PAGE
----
Top Picks of 2014

My reading pace became frenzied in the last months of the year as I read 35% of the 132 books in November and December (26 books this month so far!). But it’s not about quantity, it’s about immersing yourself in the work and coming away with deeper knowledge or appreciation of writing. The range of books consumed was wide this year, so I’ve broken the list into categories, limiting to top 3.


  • Virginia Woolf by Hermione Lee
  • Valerie Solanas: The Defiant Life of the Woman Who Wrote SCUM (and Shot Andy Warhol) by Breanne Fahs
  • Margaret Fuller: A New American Life by Megan Marshall

Art and Poetry

  • Daybook: The Journal of an Artist by Anne Truitt
  • Scrambled Eggs & Whiskey: Poems, 1991-1995 by Hayden Carruth

Short Stories

  • Beauty Talk & Monsters by Masha Tupisyn
  • Speedboat by Renata Adler
  • The Assassination of Margaret Thatcher: Stories by Hilary Mantel

Contemporary Lit

  • A Natural History of Dragons: A Memoir by Lady Trent by Marie Brennan
  • Americanah by Chimamanda Ngozi Adichie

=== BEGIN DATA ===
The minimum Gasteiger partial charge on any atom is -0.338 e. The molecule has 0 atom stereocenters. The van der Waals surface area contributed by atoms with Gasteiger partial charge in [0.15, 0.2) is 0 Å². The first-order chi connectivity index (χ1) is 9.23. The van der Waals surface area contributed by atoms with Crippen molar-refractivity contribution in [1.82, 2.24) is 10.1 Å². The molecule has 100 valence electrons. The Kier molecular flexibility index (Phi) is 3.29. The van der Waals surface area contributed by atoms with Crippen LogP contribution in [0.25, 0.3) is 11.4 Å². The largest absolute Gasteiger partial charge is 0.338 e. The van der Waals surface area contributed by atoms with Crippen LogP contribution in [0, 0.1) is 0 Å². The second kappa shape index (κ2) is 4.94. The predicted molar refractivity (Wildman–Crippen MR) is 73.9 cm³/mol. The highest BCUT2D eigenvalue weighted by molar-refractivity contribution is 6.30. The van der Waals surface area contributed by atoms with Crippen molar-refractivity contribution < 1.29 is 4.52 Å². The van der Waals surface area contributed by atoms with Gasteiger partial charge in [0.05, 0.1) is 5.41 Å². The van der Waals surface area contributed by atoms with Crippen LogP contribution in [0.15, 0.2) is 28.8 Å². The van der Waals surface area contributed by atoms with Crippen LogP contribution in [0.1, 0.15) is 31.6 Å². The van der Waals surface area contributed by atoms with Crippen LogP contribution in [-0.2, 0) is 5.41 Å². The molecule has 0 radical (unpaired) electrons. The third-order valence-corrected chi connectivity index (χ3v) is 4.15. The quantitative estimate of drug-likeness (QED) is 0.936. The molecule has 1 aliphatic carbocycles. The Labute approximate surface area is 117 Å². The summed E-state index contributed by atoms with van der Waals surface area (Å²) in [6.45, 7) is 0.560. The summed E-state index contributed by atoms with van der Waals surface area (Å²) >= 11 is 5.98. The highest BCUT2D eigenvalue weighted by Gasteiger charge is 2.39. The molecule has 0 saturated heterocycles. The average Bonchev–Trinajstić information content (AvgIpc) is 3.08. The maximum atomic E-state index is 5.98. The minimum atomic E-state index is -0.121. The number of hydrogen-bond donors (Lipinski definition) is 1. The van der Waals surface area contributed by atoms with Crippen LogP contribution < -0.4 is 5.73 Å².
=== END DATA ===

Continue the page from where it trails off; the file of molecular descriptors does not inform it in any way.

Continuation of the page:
• My Struggle: Book 2 by Karl Ove Knausgaard (translated by Don Bartlett) – Book 1 was also good, but Book 3 a disappointment.


  • Don Quixote by Miguel de Cervantes, translated by Edith Grossman – no really, read it.
  • Jean Rhys: The Complete Novels
  • The Golden Notebook by Doris Lessing


  • The Journal of Henry David Thoreau, 1837-1861
  • The Wisdom of Life by Arthur Schopenhauer, translated by T. Bailey Saunders
  • A Philosophy of Walking by Gros, translated by John Howe

Society and Culture

  • Masscult and Midcult: Essays Against the American Grain by Dwight Macdonald
  • The Image: A Guide to Pseudo-Events in America by Daniel J. Boorstin
  • The Violence of Organized Forgetting: Thinking Beyond America’s Disimagination Machine by Henry Giroux


  • Three Guineas by Virginia Woolf
  • Woman in Sexist Society: Studies in Power and Powerlessness edited by Vivian Gornick and Barbara Moran
  • SCUM Manifesto by Valerie Solanas


  • A Distant Mirror: The Calamitous 14th Century by Barbara Tuchman
  • Lawrence in Arabia: War, Deceit, Imperial Folly and the Making of the Modern Middle East by Scott Anderson

Top Picks of 2013

It seems like I barely read anything over the last year, and yet I have an oversized list of favorites.
1. Intimate History of Humanity by Theodore Zeldin
This one takes top place because I have recommended it to nearly everyone.
2. Master of the Senate by Robert Caro
Caro’s epic achievement of an in-depth profile of LBJ marches on.
3. Wolf Hall by Hilary Mantel
Historical fiction at its finest
4. Pavilion of Women by Pearl Buck
A woman on her 40th birthday hires a concubine for her husband? Yes, please.